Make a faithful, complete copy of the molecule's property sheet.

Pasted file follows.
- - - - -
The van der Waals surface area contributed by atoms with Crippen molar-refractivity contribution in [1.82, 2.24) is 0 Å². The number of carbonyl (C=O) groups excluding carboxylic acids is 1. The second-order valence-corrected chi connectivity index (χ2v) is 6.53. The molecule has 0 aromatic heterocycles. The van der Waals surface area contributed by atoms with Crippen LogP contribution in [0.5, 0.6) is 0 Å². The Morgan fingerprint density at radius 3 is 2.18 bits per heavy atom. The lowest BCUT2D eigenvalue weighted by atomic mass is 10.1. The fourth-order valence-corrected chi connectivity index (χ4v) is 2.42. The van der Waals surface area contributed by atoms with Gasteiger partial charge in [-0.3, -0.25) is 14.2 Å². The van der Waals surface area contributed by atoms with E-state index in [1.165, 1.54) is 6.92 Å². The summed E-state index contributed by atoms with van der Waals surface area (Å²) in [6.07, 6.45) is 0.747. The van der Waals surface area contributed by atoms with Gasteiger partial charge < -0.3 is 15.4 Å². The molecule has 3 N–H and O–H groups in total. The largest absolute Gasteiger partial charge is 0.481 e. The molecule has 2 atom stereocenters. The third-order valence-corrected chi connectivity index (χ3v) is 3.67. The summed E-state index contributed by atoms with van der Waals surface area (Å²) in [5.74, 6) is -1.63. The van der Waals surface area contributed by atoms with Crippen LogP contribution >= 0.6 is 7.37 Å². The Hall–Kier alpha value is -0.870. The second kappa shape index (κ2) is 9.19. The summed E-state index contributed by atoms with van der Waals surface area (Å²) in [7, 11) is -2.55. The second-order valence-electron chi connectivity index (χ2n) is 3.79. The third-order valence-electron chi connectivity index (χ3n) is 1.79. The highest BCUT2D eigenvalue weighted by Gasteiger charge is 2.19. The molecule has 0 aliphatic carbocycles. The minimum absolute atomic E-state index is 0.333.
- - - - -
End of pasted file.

The van der Waals surface area contributed by atoms with Crippen molar-refractivity contribution in [1.82, 2.24) is 0 Å². The number of carbonyl (C=O) groups excluding carboxylic acids is 1. The second-order valence-corrected chi connectivity index (χ2v) is 6.53. The molecule has 0 aromatic heterocycles. The van der Waals surface area contributed by atoms with Crippen LogP contribution in [0.5, 0.6) is 0 Å². The Morgan fingerprint density at radius 3 is 2.18 bits per heavy atom. The lowest BCUT2D eigenvalue weighted by atomic mass is 10.1. The fourth-order valence-corrected chi connectivity index (χ4v) is 2.42. The van der Waals surface area contributed by atoms with Gasteiger partial charge in [-0.3, -0.25) is 14.2 Å². The van der Waals surface area contributed by atoms with E-state index in [1.165, 1.54) is 6.92 Å². The summed E-state index contributed by atoms with van der Waals surface area (Å²) in [6.07, 6.45) is 0.747. The van der Waals surface area contributed by atoms with Gasteiger partial charge < -0.3 is 15.4 Å². The molecule has 3 N–H and O–H groups in total. The largest absolute Gasteiger partial charge is 0.481 e. The molecule has 2 atom stereocenters. The third-order valence-corrected chi connectivity index (χ3v) is 3.67. The summed E-state index contributed by atoms with van der Waals surface area (Å²) in [5.74, 6) is -1.63. The van der Waals surface area contributed by atoms with Crippen LogP contribution >= 0.6 is 7.37 Å². The Hall–Kier alpha value is -0.870. The second kappa shape index (κ2) is 9.19. The summed E-state index contributed by atoms with van der Waals surface area (Å²) in [7, 11) is -2.55. The second-order valence-electron chi connectivity index (χ2n) is 3.79. The third-order valence-electron chi connectivity index (χ3n) is 1.79. The highest BCUT2D eigenvalue weighted by Gasteiger charge is 2.19. The molecule has 0 aliphatic carbocycles. The minimum absolute atomic E-state index is 0.333.